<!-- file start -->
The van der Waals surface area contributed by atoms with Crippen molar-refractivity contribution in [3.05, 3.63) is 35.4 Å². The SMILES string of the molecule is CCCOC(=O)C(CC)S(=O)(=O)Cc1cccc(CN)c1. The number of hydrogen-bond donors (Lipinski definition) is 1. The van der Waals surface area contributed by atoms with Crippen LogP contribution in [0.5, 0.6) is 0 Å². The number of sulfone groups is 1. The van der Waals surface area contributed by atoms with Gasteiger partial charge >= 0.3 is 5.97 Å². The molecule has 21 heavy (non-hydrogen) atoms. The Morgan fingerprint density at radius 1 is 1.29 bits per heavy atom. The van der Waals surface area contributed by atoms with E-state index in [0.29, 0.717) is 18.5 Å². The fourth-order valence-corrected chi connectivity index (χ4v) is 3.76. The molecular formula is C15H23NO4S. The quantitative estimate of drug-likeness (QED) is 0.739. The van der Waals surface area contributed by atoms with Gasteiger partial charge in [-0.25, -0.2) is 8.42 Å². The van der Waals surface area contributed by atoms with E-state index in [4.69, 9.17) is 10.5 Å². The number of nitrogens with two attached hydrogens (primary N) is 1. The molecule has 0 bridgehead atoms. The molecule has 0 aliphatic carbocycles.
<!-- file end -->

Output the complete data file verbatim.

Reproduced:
The van der Waals surface area contributed by atoms with Crippen molar-refractivity contribution in [3.05, 3.63) is 35.4 Å². The SMILES string of the molecule is CCCOC(=O)C(CC)S(=O)(=O)Cc1cccc(CN)c1. The number of hydrogen-bond donors (Lipinski definition) is 1. The van der Waals surface area contributed by atoms with Crippen LogP contribution in [0.5, 0.6) is 0 Å². The number of sulfone groups is 1. The van der Waals surface area contributed by atoms with Gasteiger partial charge >= 0.3 is 5.97 Å². The molecule has 21 heavy (non-hydrogen) atoms. The Morgan fingerprint density at radius 1 is 1.29 bits per heavy atom. The van der Waals surface area contributed by atoms with E-state index in [0.29, 0.717) is 18.5 Å². The fourth-order valence-corrected chi connectivity index (χ4v) is 3.76. The molecular formula is C15H23NO4S. The quantitative estimate of drug-likeness (QED) is 0.739. The van der Waals surface area contributed by atoms with Gasteiger partial charge in [-0.25, -0.2) is 8.42 Å². The van der Waals surface area contributed by atoms with E-state index in [4.69, 9.17) is 10.5 Å². The number of nitrogens with two attached hydrogens (primary N) is 1. The molecule has 0 bridgehead atoms. The molecule has 0 aliphatic carbocycles.